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|I’d Call It That||3.0||4.40||1||(irenea)|
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Maybe if it is something real weird. It is also a matter of patience and time for me given that I am so often on forays and all.
I will try but I cannot promise. The few pics I’ve taken so far were – to say it openly – a very nuisance for me. To get one of those pics below took me at least twenty tries and it simply is enervating.
these micrographs could be great if you only played around a bit with the interocular distance between the end of your camera’s lens and the eyepiece through which you are shooting. Add some zoom, and you should have no problem filling the frame with what you’re seeing under the scope. I, for one, would be thrilled to have your many interesting observations begin to be accompanied by micrographs. that reality does not at all seem out of reach.
and there is no colored hyphae anywhere, excipulum all hyaline.
I haven’t seen any colored structures anywhere in the fruitbody. But I will do another slide.
More microscopy to do :-)
O. mirabilis is probably the name to apply to this collection. The purplish tinges are really visible under artificial light (like a flash), this is why it often appears more violet on photos than in natural exposure.
This species is close to O. bufonia and they share the same spore shape that is to say navicular. The main feature to distinguish these two species concerns the hyphae of medullar excipulum which are totally hyaline in O. mirabilis, in O. bufonia you can see colored hyphae (it looks like finger-prints). The ecology is also a good character.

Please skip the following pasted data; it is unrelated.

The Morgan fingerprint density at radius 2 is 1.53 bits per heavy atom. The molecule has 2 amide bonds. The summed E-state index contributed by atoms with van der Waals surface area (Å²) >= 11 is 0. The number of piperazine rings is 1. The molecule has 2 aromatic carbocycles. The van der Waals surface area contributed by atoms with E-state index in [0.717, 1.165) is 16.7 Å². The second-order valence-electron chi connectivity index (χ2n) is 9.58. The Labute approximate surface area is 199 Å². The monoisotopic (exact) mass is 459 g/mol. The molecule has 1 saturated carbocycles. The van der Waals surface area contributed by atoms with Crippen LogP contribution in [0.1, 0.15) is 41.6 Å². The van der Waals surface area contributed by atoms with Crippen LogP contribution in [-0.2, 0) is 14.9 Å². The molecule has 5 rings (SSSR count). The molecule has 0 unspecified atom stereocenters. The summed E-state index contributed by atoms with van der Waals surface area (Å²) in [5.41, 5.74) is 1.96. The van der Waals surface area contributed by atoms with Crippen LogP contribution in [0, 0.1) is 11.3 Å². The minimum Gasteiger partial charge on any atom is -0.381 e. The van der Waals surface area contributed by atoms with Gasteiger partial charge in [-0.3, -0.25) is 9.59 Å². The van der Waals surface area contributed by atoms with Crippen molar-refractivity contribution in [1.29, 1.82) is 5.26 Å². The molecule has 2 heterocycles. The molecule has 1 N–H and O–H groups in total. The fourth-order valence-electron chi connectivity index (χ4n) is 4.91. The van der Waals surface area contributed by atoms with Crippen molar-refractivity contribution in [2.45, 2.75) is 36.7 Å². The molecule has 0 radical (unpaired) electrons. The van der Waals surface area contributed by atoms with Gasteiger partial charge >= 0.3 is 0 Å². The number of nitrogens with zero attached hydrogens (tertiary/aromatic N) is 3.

Just received the photos from the friend who was with me during the foray. His clearly have the same blue tinge but the photos are in their natural color. So this is first find for Austria then. Very good :)
why not “I call it that”..
perfect spore shape for mirabilis. I’ll raise my vote to “Promising” :-)
some very bad micro photos.
Paraphyses are not branched and not notably enlarged at the tip.
Form of the spores seem to fit.
have the the same spore shape (cylindric, oblong) as alutacea. In mirabilis they should be more spindle-shaped.
If you have a camera and a microscope, why not take a photo of the spores?
Just aim and shoot close above the eyepiece..
Then we can all compare with this:
I agree that you have too much blue in some of the pictures, the first two in particular. Even if dark surfaces often show extra blue by reflection from the sky, the blue is still there. Also, the yellowish brown hymenium is a better match with mirabilis than with alutacea which is more greyish brown.
what if my photos are violettish tinged?
I have been to Vienna yesterday and someone said that the photos could be too lilac and not showing the natural color of the mushroom.
What is the safest distinguishing feature between mirabilis and alutacea besides the spores which are pretty the same?
I will bring my exsiccatum to Vienna on Monday to see what they think about it. I will get to preserve a duplicate at the university. As it looks it is first find for Austria but then that doesn’t say much since there are not many people dealing with Otidea and the like.
spore size and form do indeed fit for O. mirabilis!
But in database of fungi of Austria there is no find of it. And I am not trained enough to decide. Besides the dried material is not fully representative, is it? I should check for fresh fruitbodies this fall I guess.
What is the known distribution? I found Italy, Czech, Slovak, Poland and Sweden in the net.
rule out alutacea at once. There may be others with this yellowish brown hymenium and violet outside, that’s why my choice of “Could be”.
Have no recent key for Otidea.
How can they be distinguished?
Created: 2013-02-22 11:47:33 CST (-0500)
Last modified: 2013-03-01 02:31:02 CST (-0500)
Viewed: 161 times, last viewed: 2017-02-20 07:20:39 CST (-0500)